And if for some people in seamstresses school, they could make collar within 15 minutes, I needed probably five hours. For me it was very complicated task, because my hands and my brain they were connected only in computer but not in physical-- - With physical objects. - No, no, no, yes, not with physical objects.

And I just started to have some fun and to prepare several skirts, four skirts, just why not, why not to try? Well, I found seamstress and prepared like task for her. And she made skirts using my patterns. And then I decided to sell them.

Wanted to sell because I didn't want to wear them, I wanted to sell them. So then I sold two skirts and decided to make full dresses for this amount of money. So I had no brand, no label, no promotion, nothing at all, just skirts. And I decided to go to physical shops and propose them to sell it. So they sold it, I received some money. It was very, very simple method, actually, like very like in the market.

- Did you quit your job? - Yeah. - Already? - So that-- - Yeah, before you started this, did you quit your job? - No, no no - No no, you're still working as an architect? - Yes, I was still working as an architect. And actually I thought that probably it's possible to, - Do both.

- Yeah, do both, because fashion for me at that times was like fun. Not. - But then you quit your job? - Yes, I did. I quit my job because I saw a night dream. I don't know if it's okay if I talk about this.

- Of course, yeah, you can't think about anything? - Well, I had a night dream where I heard that some problems in my family are coming and that my granny we'll die soon. It was a night dream. And next morning I woke up and decided to quit my job immediately and go back to Crimea, from Kyiv to Crimea. And actually, yes, it happened in several months as my granny had some troubles with blood pressure, had heartbreak or, had a heart attack.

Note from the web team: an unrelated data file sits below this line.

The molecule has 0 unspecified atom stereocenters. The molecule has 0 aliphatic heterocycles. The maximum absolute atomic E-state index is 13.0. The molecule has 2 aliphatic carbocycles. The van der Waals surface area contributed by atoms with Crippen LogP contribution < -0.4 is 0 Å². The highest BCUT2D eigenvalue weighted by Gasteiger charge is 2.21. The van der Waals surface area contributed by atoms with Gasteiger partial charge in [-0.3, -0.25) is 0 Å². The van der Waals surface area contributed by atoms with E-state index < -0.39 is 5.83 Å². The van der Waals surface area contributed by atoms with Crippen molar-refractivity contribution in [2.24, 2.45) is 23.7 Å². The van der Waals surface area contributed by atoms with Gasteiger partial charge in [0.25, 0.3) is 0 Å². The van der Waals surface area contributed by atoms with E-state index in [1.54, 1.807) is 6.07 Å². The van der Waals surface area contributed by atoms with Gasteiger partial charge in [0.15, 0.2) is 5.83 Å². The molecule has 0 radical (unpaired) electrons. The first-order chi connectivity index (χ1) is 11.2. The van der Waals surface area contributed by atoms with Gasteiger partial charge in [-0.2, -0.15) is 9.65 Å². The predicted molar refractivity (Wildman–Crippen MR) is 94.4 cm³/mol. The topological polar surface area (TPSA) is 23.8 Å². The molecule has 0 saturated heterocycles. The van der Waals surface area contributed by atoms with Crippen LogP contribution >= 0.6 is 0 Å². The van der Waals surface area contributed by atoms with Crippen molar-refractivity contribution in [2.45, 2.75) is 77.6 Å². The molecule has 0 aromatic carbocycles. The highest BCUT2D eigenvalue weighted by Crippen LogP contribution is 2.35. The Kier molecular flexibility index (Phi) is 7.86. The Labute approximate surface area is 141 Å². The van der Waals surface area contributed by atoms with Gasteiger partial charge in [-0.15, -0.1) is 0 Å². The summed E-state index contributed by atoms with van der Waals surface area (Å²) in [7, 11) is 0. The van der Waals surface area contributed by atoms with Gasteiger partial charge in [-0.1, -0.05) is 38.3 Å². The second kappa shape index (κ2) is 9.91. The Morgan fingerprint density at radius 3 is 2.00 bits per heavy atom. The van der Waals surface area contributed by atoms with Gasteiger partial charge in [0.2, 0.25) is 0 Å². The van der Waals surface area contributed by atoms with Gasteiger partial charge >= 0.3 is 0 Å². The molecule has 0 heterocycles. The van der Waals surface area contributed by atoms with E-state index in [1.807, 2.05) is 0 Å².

- Heart attack. - Heart attack, yeah. And in eight months she died, she passed. So, yeah, so this dream with a true, and when I came to Crimea and while my granny was alive, I decided to who focus more on dresses and on fashion, but I worked as an architect on freelance too. So money from freelance gave me some freedom to make at least something in fashion area.

So I found some manufacturers in factories in Crimea and started communicating with them. Of course I had ambitions also, I wanted to produce hundreds of dresses and so on. And I remember my dialogues actually, I feel so sorry about the people because I think that they thought that I'm a very big fashion designer and I always called them and said, I want to make dresses, yes, it'll be very big amount. (both laughs) But actually I had a plan to make at least five or 10, but my dreams were a bit bigger than my possibilities that time, yeah. And I just started to learn how to communicate with, - Suppliers. - Suppliers, yeah.